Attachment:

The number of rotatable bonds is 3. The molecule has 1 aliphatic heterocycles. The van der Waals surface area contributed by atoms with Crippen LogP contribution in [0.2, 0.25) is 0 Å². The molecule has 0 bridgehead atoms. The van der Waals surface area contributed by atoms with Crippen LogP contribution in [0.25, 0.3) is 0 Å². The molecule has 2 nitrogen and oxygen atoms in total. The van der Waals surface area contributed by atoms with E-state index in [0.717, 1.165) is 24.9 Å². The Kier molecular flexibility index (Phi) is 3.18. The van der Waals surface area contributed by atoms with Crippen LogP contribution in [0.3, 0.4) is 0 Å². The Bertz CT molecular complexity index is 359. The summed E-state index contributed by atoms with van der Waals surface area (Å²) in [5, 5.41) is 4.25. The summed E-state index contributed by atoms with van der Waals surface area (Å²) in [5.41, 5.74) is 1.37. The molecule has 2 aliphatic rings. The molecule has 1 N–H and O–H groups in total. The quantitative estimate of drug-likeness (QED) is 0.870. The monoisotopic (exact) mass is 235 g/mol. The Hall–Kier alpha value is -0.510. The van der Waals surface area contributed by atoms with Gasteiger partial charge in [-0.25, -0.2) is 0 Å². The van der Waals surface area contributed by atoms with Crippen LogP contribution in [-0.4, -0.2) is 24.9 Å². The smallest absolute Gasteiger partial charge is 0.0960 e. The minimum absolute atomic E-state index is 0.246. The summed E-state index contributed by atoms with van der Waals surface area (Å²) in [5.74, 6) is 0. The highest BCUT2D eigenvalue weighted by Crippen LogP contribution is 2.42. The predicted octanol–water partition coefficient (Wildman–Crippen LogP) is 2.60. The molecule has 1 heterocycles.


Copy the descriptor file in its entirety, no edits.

The number of rotatable bonds is 3. The molecule has 1 aliphatic heterocycles. The van der Waals surface area contributed by atoms with Crippen LogP contribution in [0.2, 0.25) is 0 Å². The molecule has 0 bridgehead atoms. The van der Waals surface area contributed by atoms with Crippen LogP contribution in [0.25, 0.3) is 0 Å². The molecule has 2 nitrogen and oxygen atoms in total. The van der Waals surface area contributed by atoms with E-state index in [0.717, 1.165) is 24.9 Å². The Kier molecular flexibility index (Phi) is 3.18. The van der Waals surface area contributed by atoms with Crippen LogP contribution in [0.3, 0.4) is 0 Å². The Bertz CT molecular complexity index is 359. The summed E-state index contributed by atoms with van der Waals surface area (Å²) in [5, 5.41) is 4.25. The summed E-state index contributed by atoms with van der Waals surface area (Å²) in [5.41, 5.74) is 1.37. The molecule has 2 aliphatic rings. The molecule has 1 N–H and O–H groups in total. The quantitative estimate of drug-likeness (QED) is 0.870. The monoisotopic (exact) mass is 235 g/mol. The Hall–Kier alpha value is -0.510. The van der Waals surface area contributed by atoms with Gasteiger partial charge in [-0.25, -0.2) is 0 Å². The van der Waals surface area contributed by atoms with Crippen LogP contribution in [-0.4, -0.2) is 24.9 Å². The smallest absolute Gasteiger partial charge is 0.0960 e. The minimum absolute atomic E-state index is 0.246. The summed E-state index contributed by atoms with van der Waals surface area (Å²) in [5.74, 6) is 0. The highest BCUT2D eigenvalue weighted by Crippen LogP contribution is 2.42. The predicted octanol–water partition coefficient (Wildman–Crippen LogP) is 2.60. The molecule has 1 heterocycles.